Governor Branstad Sued Over Mental Health Closures

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DES MOINES, Iowa – The largest public employees union in the state along with 20 legislators are suing Gov. Terry Branstad over his closure of two state mental hospitals.

The American Federation of State County and Municipal Employees Iowa Council 61 President Danny Homan said Monday that they filed suit in Polk County District Court against Branstad and Department of Human Services Director Charles Palmer.

They said the lawsuit seeks to compel the governor and his administration to comply with Iowa law and reopen the Mt. Pleasant and Clarinda Mental Health Institutes.

“Iowa law clearly states that the State of Iowa shall operate Mental Health Institutes in Mt. Pleasant and Clarinda,” state AFSCME President Danny Homan said in a press release. “This was the law when the governor announced his decision to close these facilities. This was the law when the legislature passed, with bipartisan support, the funding to keep these facilities open. This was the law when he closed these two facilities. It is still the law today.”

Joining as plaintiffs in the lawsuit are 20 legislatures: Senator Rich Taylor, Representative Jerry Kearns, Representative Mark Smith, Senator Thomas Courtney, Senator Janet Petersen, Representative Bruce Hunter, Representative Curt Hanson, Senator Tony Bisignano, Senator Herman Quirmbach, Senator Dick Dearden, Representative Art Staed, Representative Ako Abdul-Samad, Representative Jo Oldson, Representative Ruth Ann Gaines, Representative Sharon Steckman, Representative Todd Taylor, Representative Mary Gaskill, Representative Kirsten Running-Marquardt, Representative Timi Brown-Powers, and Representative Dave Jacoby.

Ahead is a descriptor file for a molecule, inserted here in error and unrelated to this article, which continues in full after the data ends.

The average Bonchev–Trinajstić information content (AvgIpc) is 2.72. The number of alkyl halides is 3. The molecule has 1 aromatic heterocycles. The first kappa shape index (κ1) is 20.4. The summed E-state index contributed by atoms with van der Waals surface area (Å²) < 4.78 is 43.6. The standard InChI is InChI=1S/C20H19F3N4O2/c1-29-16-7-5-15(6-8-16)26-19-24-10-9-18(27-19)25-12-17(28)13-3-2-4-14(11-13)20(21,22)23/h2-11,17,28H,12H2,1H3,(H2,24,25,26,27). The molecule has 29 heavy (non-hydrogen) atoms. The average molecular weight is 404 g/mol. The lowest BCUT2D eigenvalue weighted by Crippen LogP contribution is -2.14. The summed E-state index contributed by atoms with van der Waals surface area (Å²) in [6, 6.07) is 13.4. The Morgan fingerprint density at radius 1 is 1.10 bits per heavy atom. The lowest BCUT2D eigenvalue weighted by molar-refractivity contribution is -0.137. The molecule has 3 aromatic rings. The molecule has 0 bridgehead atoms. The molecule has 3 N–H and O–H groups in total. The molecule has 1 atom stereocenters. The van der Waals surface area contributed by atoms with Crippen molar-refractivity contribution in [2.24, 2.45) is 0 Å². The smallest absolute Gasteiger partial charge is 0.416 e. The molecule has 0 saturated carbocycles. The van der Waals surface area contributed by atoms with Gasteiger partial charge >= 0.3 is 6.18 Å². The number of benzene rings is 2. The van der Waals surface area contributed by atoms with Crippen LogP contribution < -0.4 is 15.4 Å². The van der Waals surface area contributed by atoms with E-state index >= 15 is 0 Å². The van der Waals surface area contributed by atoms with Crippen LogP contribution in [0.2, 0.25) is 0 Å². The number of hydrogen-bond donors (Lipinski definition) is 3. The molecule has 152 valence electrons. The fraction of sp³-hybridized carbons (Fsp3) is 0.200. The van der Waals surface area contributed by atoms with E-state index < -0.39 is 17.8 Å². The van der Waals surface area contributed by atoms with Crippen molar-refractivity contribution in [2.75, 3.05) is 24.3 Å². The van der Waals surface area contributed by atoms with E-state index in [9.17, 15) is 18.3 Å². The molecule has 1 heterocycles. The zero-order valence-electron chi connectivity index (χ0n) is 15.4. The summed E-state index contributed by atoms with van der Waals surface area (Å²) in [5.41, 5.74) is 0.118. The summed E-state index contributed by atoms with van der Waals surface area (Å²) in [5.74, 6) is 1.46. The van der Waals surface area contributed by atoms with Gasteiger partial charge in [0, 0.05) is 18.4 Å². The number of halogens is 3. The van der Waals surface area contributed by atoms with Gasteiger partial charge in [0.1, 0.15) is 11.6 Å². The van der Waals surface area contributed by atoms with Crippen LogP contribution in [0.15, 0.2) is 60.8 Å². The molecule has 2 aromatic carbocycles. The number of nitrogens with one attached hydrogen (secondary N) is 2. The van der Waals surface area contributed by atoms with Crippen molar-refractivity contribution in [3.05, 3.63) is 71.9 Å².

Governor Branstad’s office released following statement on the lawsuit:

“We understand that Mr. Homan’s top priority is protecting union jobs, but Gov. Branstad’s top priority is ensuring Iowa’s mental health patients have access to modern mental healthcare delivered in accredited facilities. More Iowans have access to quality healthcare than ever before including mental healthcare and substance abuse treatment. Doctors, advocates and mental health professionals all believe that modern mental health care is best delivered locally, in-home or in community-based settings. Mr. Homan and AFSCME may be resistant to change that improves Iowans’ health and eager to sue on behalf of their members to protect the status quo, but Gov. Branstad will continue putting patients first and working to improve care, increase access and modernize our state’s delivery of services.”


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